The web is swollen with 2017 round-ups and predictions for 2018; it can only be December. So, in an effort to be twice as merry, we thought it would be a good idea to combine both in one handy article.
First is our own 2018 prediction. Content marketing will continue to do well overall.
But there will be change, even if it’s less disruptive than we’ve seen over the past three years.
1. ROI will be better defined and shift away from shares and traffic
If 2016 was when content marketing hit the mainstream and 2017 when it hit overload, then we predict that 2018 will be the year in which content marketing needs to justify itself.
By that we are talking about return on investment (ROI).
There are many indicators of success, such as traffic or shares. However, there is often little proof of how content affects the bottom line.
A good example is the following statistic from research by Smart Insights: 76 per cent of marketers use website traffic to measure ROI.
This is great if you are Coca-Cola and building brand. But in a B2B context, where you need sales, impressions look like a vanity metric.
Prediction: content will have to bring more to the table than hits. New metrics will come to the fore.
This brings us to…
2. Content marketing strategy will be better defined
Why? Because it has to be.
One constant over the past three years of content marketing research has been the lack of clear content marketing strategy from brands.
This is despite there being a correlation between success and campaigns where the brand has thought out and written down what it plans to do.
Prediction: thanks to the high number of companies engaged in content marketing, more will be forced to innovate and look for marginal gains. Strategic planning will be an easy win.
3. Companies will increase resources for managing their websites
Corporate websites, especially in B2B, were once little more than online calling cards and brochures. A contact page, something for investor relations and a home for the products. Many didn’t even have a blog.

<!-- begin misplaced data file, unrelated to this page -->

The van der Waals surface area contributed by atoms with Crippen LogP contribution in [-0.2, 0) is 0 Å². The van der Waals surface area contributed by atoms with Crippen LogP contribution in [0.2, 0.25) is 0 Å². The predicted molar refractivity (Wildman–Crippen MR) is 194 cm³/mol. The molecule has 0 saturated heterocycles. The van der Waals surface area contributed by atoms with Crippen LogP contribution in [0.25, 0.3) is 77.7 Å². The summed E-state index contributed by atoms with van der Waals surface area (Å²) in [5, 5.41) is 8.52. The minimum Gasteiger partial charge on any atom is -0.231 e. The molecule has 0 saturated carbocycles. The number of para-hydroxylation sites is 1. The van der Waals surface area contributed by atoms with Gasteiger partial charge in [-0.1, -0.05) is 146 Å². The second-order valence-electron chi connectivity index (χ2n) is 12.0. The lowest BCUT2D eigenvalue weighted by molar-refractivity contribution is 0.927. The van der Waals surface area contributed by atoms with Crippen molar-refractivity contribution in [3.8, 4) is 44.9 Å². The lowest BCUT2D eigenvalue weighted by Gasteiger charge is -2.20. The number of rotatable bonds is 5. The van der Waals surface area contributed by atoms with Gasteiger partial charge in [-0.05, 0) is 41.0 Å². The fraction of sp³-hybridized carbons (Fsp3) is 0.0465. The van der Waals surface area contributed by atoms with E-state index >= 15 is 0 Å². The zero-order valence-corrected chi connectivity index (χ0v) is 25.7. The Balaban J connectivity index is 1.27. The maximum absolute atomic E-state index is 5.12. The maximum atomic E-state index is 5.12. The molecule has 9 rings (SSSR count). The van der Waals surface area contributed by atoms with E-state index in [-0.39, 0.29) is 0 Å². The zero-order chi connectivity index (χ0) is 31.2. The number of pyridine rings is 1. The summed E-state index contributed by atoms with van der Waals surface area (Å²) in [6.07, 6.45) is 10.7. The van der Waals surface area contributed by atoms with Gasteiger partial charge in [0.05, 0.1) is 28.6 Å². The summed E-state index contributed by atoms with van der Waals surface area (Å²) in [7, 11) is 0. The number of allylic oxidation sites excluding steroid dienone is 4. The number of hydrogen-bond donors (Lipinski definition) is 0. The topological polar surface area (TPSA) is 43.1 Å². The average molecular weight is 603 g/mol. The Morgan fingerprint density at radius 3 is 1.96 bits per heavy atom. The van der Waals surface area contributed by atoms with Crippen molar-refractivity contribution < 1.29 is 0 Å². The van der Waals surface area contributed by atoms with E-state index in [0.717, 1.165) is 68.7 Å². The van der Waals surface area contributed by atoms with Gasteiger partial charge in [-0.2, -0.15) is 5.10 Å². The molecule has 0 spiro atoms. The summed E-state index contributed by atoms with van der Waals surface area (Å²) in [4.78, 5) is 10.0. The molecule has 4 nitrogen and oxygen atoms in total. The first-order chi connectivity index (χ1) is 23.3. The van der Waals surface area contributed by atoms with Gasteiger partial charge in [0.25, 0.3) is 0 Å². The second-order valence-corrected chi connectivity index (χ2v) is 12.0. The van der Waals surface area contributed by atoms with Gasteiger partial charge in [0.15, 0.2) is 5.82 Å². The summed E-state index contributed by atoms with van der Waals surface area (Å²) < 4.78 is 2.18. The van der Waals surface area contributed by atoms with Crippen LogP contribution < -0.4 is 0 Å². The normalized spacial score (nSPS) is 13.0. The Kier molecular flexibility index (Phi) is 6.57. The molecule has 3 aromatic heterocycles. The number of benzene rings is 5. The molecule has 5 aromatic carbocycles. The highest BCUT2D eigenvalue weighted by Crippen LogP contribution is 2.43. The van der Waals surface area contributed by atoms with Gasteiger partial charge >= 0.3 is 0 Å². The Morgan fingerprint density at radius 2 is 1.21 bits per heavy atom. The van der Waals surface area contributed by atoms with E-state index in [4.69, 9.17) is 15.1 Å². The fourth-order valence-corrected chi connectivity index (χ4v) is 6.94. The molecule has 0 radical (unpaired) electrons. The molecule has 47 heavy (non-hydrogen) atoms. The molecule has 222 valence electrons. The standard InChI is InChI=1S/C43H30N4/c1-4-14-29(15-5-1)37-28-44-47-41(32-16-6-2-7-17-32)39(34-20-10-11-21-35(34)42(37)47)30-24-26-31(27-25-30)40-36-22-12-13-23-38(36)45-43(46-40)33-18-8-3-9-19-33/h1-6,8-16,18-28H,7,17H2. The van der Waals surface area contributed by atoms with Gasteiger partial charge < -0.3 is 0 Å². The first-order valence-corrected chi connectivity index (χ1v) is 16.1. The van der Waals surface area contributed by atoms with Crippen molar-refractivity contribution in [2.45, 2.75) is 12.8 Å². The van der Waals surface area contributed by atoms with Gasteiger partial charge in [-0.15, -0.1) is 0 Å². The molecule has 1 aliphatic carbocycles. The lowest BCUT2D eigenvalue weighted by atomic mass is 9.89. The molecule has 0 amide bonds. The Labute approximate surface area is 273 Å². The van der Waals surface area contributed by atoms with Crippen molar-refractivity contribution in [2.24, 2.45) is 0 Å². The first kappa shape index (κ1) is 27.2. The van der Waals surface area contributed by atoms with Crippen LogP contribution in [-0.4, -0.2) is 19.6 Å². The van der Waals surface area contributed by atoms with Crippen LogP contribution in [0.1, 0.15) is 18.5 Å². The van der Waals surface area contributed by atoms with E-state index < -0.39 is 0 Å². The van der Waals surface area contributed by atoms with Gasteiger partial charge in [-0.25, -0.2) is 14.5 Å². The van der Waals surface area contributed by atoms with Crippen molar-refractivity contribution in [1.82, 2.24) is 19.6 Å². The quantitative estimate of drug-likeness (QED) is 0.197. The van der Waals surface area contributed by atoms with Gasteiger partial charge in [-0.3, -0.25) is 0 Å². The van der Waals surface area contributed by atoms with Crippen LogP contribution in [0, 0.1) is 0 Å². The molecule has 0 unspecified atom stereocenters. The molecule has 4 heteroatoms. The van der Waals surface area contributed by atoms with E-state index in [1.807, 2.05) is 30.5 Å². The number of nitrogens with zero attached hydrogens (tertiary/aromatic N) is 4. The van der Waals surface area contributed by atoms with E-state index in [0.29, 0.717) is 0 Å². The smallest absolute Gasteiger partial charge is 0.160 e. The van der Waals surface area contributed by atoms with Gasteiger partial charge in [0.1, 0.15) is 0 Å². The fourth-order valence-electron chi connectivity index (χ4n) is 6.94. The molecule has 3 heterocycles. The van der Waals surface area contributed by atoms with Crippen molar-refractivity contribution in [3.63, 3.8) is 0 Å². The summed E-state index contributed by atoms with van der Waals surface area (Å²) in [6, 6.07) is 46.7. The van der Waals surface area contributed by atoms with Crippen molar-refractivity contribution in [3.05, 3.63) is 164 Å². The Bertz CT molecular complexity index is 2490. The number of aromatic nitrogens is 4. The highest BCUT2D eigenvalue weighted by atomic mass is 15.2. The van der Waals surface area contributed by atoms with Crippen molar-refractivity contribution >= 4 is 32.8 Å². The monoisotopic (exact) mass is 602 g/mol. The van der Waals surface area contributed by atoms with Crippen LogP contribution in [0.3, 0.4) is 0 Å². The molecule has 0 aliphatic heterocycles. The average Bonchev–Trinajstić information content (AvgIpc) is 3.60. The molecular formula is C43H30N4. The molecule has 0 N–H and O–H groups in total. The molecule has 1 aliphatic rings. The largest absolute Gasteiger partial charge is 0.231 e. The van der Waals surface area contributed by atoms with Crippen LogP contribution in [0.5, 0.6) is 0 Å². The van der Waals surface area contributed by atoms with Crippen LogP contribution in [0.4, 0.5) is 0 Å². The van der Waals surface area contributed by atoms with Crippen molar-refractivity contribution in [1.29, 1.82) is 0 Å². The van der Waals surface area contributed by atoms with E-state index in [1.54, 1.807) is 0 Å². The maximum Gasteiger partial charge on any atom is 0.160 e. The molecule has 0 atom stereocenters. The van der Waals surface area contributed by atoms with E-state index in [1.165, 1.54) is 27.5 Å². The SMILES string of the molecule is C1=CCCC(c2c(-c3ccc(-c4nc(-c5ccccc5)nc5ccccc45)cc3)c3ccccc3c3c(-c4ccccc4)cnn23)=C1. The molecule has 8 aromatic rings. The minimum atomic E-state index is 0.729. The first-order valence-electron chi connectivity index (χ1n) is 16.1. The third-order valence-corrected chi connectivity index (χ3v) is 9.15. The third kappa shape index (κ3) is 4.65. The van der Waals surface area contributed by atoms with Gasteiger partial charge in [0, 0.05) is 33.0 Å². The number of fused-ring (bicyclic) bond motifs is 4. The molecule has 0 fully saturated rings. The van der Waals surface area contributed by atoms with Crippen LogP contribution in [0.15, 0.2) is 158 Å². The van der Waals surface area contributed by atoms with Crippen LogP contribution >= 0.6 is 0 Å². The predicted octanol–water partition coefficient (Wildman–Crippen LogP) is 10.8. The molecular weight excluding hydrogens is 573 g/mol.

Not any more.
Company websites have become so content rich that they are more like publications. Yet they are still run and structured like a piece of direct mail.
Customers and users need to be able to navigate easily and find what they are looking for.
There are signs this is already occurring. Research from HubSpot found 26 per cent of companies felt managing their website was a serious challenge.
Prediction: we think this will require an architectural restructure for many sites that have become clogged with articles.
4. Content will stop growing because of Google
A couple of years ago, SEO advice was to write and post regularly. If you did, Google would reward you.
Now we know that is untrue (if indeed it ever was).
Instead, it has been shown that content length is a more important metric. Since its Panda algorithm update, Google has penalised thin content (posts of fewer than 400 words).
What Google wants, Google gets. So everyone has been writing more. According to Orbit Media, in 2017 the average post length increased by 18 per cent to stand at 1,080 words.
There is nothing wrong with an in-depth feature. But problems arise when you turn a 600-word idea into 6,000 words of waffle.
Prediction: Google will tweak its algorithm to penalise wafflers, seeking to reward quality rather than length.
What exactly will that be based on?
No idea… but if you find out first, be sure to let us know.
5. The most important platforms will not be your own
Speed is crucial. But there is nothing new in that.
As far back as 2011, 47 per cent of consumers expected a web page to load in two seconds or less.
Since then, mobile has become the most important source of traffic. A responsive mobile site is now essential – and mobile browsers have become increasingly efficient at delivering the goods.
Yet bandwidth will always be an issue. You have the same chance of impaired coverage whether you are in a remote rural location or the middle of London.
Prediction: platforms such as Facebook Instant and AMP will be key for pushing out content. Content syndication will reduce company sites to mere archives.
6. Video will rise and rise
The growth of video is hardly the most original or difficult trend to predict. After all, YouTube is the second most used search engine after Google and has been for some time.
Our real prediction is that YouTube’s silver-medal position will come under threat – probably from Facebook.
Pew Internet found 46 per cent of marketers are planning to expand into Facebook Video.
In short, Facebook won’t take share from YouTube, but will grow it organically from among its own user base.
Remember, more than 44 per cent of US adults get their news from Facebook. While this is worrying on one level, it demonstrates Facebook’s power on another.